South Korea prides itself on leading in 5G and a host of other areas – and with reason. 5G speeds in South Korea are 10 times as fast as in other countries. And now, it is disrupting things – again.
South Korea is offering non-telcos 5G spectrum.
This move is aimed at enterprises wanting to get the full potential of a private 5G network, and various reports and articles point to smart factories and smart farms as enterprises most likely to take up the offer.
While South Korea is doing this to widen the appeal and potential of 5G, the move could have unexpected consequences for telcos.
Early examples of telcos partnering with enterprises with 5G solutions shine a spotlight on what telcos are not good at. They are not good at anything that is non-telco. While they are definitely getting better and getting used to the idea that they need to partner and become technology specialists, examples such as a major French airport point to the weaknesses.
The decision by South Korea will be watched closely, but generally, where it goes with new technology, many others follow.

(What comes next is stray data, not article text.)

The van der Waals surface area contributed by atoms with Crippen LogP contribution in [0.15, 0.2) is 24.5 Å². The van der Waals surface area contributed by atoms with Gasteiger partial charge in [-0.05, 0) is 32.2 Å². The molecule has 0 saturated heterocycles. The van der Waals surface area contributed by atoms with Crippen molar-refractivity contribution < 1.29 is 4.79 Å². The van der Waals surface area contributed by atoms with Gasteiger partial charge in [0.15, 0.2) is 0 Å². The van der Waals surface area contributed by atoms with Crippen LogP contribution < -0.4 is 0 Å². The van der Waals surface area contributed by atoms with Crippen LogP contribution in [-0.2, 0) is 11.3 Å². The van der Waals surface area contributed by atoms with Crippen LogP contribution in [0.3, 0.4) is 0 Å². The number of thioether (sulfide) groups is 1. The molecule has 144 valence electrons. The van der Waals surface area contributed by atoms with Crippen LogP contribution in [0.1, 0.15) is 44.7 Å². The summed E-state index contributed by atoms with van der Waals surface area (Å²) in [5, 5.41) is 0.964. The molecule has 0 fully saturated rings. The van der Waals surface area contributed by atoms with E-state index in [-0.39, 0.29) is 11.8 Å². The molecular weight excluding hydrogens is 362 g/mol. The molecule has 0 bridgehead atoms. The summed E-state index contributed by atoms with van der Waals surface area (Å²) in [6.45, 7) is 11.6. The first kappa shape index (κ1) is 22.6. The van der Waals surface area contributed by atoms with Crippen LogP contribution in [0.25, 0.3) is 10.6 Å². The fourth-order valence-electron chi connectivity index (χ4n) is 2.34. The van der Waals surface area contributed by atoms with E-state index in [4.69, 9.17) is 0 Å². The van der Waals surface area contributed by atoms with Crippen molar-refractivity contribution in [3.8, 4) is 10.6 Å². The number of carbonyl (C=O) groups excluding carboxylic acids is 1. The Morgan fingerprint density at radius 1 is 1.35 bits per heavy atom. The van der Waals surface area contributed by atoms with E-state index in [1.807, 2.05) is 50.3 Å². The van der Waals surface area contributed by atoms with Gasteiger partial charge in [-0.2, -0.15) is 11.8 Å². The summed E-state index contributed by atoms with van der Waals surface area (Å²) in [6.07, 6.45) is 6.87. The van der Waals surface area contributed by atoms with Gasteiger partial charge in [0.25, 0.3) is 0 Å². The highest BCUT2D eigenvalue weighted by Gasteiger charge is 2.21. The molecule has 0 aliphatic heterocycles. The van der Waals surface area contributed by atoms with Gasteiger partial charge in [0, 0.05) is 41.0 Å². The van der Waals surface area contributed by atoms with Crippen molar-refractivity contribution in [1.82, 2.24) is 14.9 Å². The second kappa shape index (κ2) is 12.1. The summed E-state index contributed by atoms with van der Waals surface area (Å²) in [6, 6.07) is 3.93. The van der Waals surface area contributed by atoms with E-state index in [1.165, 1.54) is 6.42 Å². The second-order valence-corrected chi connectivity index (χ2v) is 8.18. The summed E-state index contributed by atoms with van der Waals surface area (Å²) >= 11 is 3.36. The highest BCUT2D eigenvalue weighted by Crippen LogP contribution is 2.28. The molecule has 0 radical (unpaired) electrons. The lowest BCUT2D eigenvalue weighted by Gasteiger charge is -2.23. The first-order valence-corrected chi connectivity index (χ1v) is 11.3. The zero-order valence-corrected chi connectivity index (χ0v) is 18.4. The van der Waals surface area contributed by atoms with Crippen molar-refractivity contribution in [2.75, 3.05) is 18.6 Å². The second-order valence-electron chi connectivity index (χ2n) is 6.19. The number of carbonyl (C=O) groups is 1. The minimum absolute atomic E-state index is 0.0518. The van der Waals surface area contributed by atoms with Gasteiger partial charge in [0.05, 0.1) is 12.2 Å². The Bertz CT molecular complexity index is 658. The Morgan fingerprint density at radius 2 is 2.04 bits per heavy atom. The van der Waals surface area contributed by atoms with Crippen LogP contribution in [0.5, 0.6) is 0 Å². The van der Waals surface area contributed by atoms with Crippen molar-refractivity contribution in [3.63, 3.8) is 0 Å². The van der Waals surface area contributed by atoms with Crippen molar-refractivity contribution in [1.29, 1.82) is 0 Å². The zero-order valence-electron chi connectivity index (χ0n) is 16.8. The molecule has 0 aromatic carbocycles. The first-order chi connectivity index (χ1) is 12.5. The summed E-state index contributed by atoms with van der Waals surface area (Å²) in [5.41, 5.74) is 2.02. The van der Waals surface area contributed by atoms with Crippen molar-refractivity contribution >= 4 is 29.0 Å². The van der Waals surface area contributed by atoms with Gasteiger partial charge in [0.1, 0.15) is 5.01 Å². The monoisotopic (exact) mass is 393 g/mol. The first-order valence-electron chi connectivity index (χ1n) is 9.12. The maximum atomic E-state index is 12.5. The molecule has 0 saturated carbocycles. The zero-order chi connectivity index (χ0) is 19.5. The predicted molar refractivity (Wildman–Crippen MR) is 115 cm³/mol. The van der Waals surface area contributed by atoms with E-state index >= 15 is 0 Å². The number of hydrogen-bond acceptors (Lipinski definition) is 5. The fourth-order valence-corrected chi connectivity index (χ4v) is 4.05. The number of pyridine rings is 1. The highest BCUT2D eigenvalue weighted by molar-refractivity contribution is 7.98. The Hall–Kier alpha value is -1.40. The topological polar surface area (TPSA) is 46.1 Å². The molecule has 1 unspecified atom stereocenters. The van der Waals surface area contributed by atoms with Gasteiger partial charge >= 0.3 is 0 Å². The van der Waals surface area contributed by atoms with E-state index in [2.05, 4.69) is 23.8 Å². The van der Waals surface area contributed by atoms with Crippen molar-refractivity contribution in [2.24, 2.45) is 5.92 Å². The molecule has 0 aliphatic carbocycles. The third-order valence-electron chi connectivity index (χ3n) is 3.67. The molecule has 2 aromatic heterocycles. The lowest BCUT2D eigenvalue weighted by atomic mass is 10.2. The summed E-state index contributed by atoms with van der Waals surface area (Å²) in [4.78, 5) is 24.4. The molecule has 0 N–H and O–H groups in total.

If it does, then the result could be a significant percentage of potential 5G telco prospects deciding to build their own private network on the basis that they know exactly how a smart farm, factory or airport works and can design the technology to improve the performance and reduce the cost. It also allows companies such as Samsung into the game, and their breadth of experience and products would give them a significant advantage.
Meanwhile, another interesting story is developing in South Korea as a court has decided that Netflix should pay for the traffic that carries its content. SK Telecoms says that the traffic accounts for a huge 4.8% of its overall traffic, and so far, Netflix is getting away with it.
Enter the old net neutrality arguments, and, as with the 5G move, the world will be watching South Korea and the outcome of what will surely be a long, drawn-out argument.
It will be interesting to watch what happens in South Korea over the coming months to see how all this shakes down and the potential disruption far beyond Asia.